Remembering Roman Kent z”l

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May 21, 2021

Holocaust survivor, Roman Kent at the train tracks outside of Auschwitz during the 70th anniversary of the death camp’s liberation.

The Claims Conference mourns the passing of one of our beloved board members, Roman Kent z”l. Chairman of the American Gathering of Jewish Holocaust Survivors, Roman was a long-time Board member and co-Chair of the Claims Conference negotiating committee. Roman made himself available for every cause we put in front of him, tirelessly giving of his time and energy. He was more than a constant colleague – he was family and will be sorely missed.

Born in Lodz, Poland in 1929, Roman survived the Lodz ghetto and several death camps including Merzbachtal, Dornau, and Flossenburg before ending up at Auschwitz. Roman’s father died of malnutrition in the Lodz ghetto and his mother was murdered in Auschwitz-Birkenau. Roman and his brother Leon were liberated by the U.S. army in 1945, while on a death march to Dachau. The brothers were reunited with their two sisters, Dasza and Renia in Sweden after liberation, but sadly, their sister Renia was very ill and passed away.

In June 1946, Roman and Leon immigrated to the United States as part of a government plan to admit 5,000 orphans. Roman lived in Atlanta, Georgia with his foster parents where he attended Emory University. After graduating he went on to start a successful international trade company.

Survivor representatives, Roman Kent and Marion Turski – both survivors of the Lodz Ghetto and Auschwitz – accompanied German officials on a tour of the USHMM, where a cattle car in the museum’s permanent exhibition served as an impromptu setting for both survivors to share with the German delegation their individual experiences of being deported to Auschwitz and the horrific conditions they endured.

His adult life was dedicated to Jewish philanthropy and advocacy, serving as a voice for those murdered in the Shoah. He was President of the Jewish Foundation of the Righteous, an organization that provides financial assistance to those recognized as Righteous Among Nations who are living in poverty. He has also served as Vice President and later President of the International Auschwitz Committee since 2003, and was the Chairman of the American Gathering of Jewish Holocaust Survivors and Their Descendants until the time of his death. President Clinton appointed Roman to the Presidential Advisory Commission of Holocaust Assets in the U.S. in 1998. And in October 2011, President Obama named him to the United States Holocaust Memorial Council, the body that oversees the U.S. Holocaust Memorial Museum.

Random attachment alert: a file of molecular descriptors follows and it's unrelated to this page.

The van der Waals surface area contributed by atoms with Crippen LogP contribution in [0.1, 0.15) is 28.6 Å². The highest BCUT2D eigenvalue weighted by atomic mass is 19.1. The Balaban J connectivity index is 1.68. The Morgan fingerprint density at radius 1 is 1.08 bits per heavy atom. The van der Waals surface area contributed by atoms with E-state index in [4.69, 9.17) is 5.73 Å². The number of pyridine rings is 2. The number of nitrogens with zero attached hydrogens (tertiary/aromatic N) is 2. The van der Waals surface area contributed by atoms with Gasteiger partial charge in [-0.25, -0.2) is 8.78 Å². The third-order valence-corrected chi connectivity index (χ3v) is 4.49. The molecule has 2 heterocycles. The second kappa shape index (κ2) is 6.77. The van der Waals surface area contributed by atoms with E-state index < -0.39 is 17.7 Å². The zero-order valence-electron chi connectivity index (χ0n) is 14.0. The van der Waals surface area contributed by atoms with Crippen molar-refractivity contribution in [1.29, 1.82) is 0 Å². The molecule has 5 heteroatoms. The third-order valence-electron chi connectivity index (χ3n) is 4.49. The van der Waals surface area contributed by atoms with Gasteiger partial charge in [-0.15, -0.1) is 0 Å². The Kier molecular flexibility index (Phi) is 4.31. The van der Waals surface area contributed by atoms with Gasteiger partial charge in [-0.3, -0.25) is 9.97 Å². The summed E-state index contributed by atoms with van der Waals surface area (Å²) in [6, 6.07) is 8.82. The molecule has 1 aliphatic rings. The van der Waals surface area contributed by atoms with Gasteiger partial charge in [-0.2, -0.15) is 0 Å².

At the Claims Conference, Roman was a long-time Board member serving as treasurer, on the Leadership Council, a special advisor to the President, and Co-Chair of the Claims Conference negotiating committee. None of these titles even begins to scratch the surface of the work he did during his lifetime. From negotiating billions of dollars in pensions and compensation for Jewish Holocaust survivors from the German government, championing survivor interests with insurance companies, German industry, and eastern European governments, to advocating for Holocaust education, to taking on Facebook demanding that they remove Holocaust deniers from their platform, no task was too large or too overwhelming. Even as his own health waned, he continued to fight against antisemitism and hatred.

Negotiations with the German government on behalf of Holocaust survivors worldwide; Special Negotiator, Ambassador Stuart Eizenstat (left), Survivor Representative and Co-Chair of the negotiating delegation, Roman Kent (center), and delegation member, Ambassador Reuven Merhav (right).

Roman was the author of two books, including the children’s educational book based on his pre-war pet, My Dog Lala, and was Instrumental in the making of Children of the Holocaust, a 1980 documentary film dedicated to the memory of the children who died during the Holocaust. A recipient of many honors, including the Medal of Honor and Recognition from the Polish Government, the Interfaith Committee of Remembrance Humanitarian Award, the Elie Wiesel Holocaust Remembrance Award, and the Officer’s Cross of the Order of Merit of the Federal Republic of Germany.

His wife, Hannah, also a survivor of Auschwitz, passed away in December of 2017. Roman is survived by his daughter Susan Kent Avjian, and son-in-law Robert Avjian, his son Jeffrey Kent, three grandchildren, Dara Avjian, Eryn Kent Roberts (Joshua Roberts), and Sean Avjian, as well as a great granddaughter, Hannah Leona Avjian Roberts. His loss will leave a hole that can never be filled.

May the family be comforted among the mourners of Zion and Jerusalem.